Australian Inflation Stays Strong, Highlighting Challenge Facing RBA - Kanebridge News
Share Button

Australian Inflation Stays Strong, Highlighting Challenge Facing RBA

Housing and education were among the main drivers of inflation in the March quarter

Thu, Apr 25, 2024 7:00amGrey Clock 2 min

SYDNEY—Australian consumer price inflation remained strong in the latest quarter, illustrating the challenge the country’s central bank faces in bringing inflation back to target and adding uncertainty around the timing of interest-rate cuts.

The consumer-price index rose by 3.6% in the March quarter from a year earlier, meaning the annual inflation rate is now more than half of its peak at the end of 2022, data from the Australian Bureau of Statistics showed. Still, CPI rose by 1.0% on a quarterly basis, accelerating from the 0.6% increase recorded for the three months through December.

The ABS’s monthly CPI indicator rose 3.5% in the 12 months to March.

Housing and education were again among the main drivers of inflation in the March quarter. “Rents continue to increase at their fastest rate in 15 years,” Michelle Marquardt, head of price statistics at the ABS, said on Wednesday.

Central banks around the world are finding the last mile in their battle to tame inflation to be the hardest since they began raising interest rates at an unprecedented clip in the aftermath of the Covid-19 pandemic. That challenge has led to a redrawing of expectations around when central banks will start to loosen policy and provide borrowers with relief on debt costs.

In the U.S., stubborn inflation persisted in March, derailing the case for the Federal Reserve to begin reducing interest rates in June. Higher-than-expected CPI rattled asset classes, pushing stocks down on the day that the report was released and driving up bond yields.

Many of the drivers of inflation in the U.S. also confront the Reserve Bank of Australia in its deliberations around when to pivot toward a dovish stance on rates. Global energy prices are higher on geopolitical tensions, which is significant for Australia as a large importer of crude oil.

Still, Australia also faces domestic price pressures in areas such as healthcare and housing that complicate the RBA’s efforts to get inflation back into its 2% to 3% target band by the end of next year and muddy the outlook for interest rates.

The next few months are likely to witness such events as a reasonably big rise in the minimum wage of Australian workers and the delivery of generous income tax cuts midyear. These will coincide with a federal budget that is likely to include new spending measures designed to take the pain out of rising living costs.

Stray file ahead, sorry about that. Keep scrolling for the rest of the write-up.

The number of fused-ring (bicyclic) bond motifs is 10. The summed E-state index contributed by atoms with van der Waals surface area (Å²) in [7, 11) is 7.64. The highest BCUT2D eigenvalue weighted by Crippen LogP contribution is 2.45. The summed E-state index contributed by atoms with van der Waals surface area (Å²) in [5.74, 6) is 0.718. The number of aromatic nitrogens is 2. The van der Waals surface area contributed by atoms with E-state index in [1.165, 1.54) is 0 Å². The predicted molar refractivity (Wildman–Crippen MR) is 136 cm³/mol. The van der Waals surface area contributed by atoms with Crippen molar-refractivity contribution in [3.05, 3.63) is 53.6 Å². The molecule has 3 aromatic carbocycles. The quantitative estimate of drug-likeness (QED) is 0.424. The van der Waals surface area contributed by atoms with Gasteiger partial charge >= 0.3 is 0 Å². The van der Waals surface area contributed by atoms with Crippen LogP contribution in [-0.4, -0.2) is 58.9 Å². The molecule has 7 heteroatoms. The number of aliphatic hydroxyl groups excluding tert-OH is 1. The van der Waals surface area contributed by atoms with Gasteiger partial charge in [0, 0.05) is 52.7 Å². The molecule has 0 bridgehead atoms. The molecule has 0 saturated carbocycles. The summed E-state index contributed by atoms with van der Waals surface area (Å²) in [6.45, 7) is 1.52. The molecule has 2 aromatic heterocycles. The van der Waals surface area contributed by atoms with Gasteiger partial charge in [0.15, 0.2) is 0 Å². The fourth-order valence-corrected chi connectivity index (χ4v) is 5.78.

As a result, economists are divided over whether the RBA will be confident enough that inflation is under control to cut interest rates this year, and some think it will be the last major central bank to loosen policy.

The Australian dollar strengthened against the greenback as investors bet on the RBA staying on hold for longer in the wake of the CPI data. Australian government bonds slumped in response to the strong inflation data, with both 2- and 10-year yields rising after the release.

Westpac on Wednesday scrubbed its call that the central bank would lower interest rates in September, instead seeing a maiden cut in November.

“All told, the data reinforce our conviction that the RBA is unlikely to cut rates before 4Q,” said Abhijit Surya, Australia and New Zealand economist at Capital Economics. “If anything, the slew of upside surprise raise the risk that the bank will feel the need to hike rates further.”


What a quarter-million dollars gets you in the western capital.

Alexandre de Betak and his wife are focusing on their most personal project yet.

Related Stories
To Find Winning Stocks, Investors Often Focus on the Laggards. They Shouldn’t.
By KEN SHREVE 12/06/2024
Louis Vuitton Unveils Its Most Extravagant High-Jewellery Collection Ahead of Olympics
By LAURIE KAHLE 09/06/2024
Sylvester Stallone Sells His Knockout Watch Collection, Including the Most Valuable Modern Timepiece Sold in Sotheby’s History
By ERIC GROSSMAN 08/06/2024

These stocks are getting hit for a reason. Instead, focus on stocks that show ‘relative strength.’ Here’s how.

Wed, Jun 12, 2024 4 min

A lot of investors get stock-picking wrong before they even get started: Instead of targeting the top-performing stocks in the market, they focus on the laggards—widely known companies that look as if they are on sale after a period of stock-price weakness.

But these weak performers usually are going down for good reasons, such as for deteriorating sales and earnings, market-share losses or mutual-fund managers who are unwinding positions.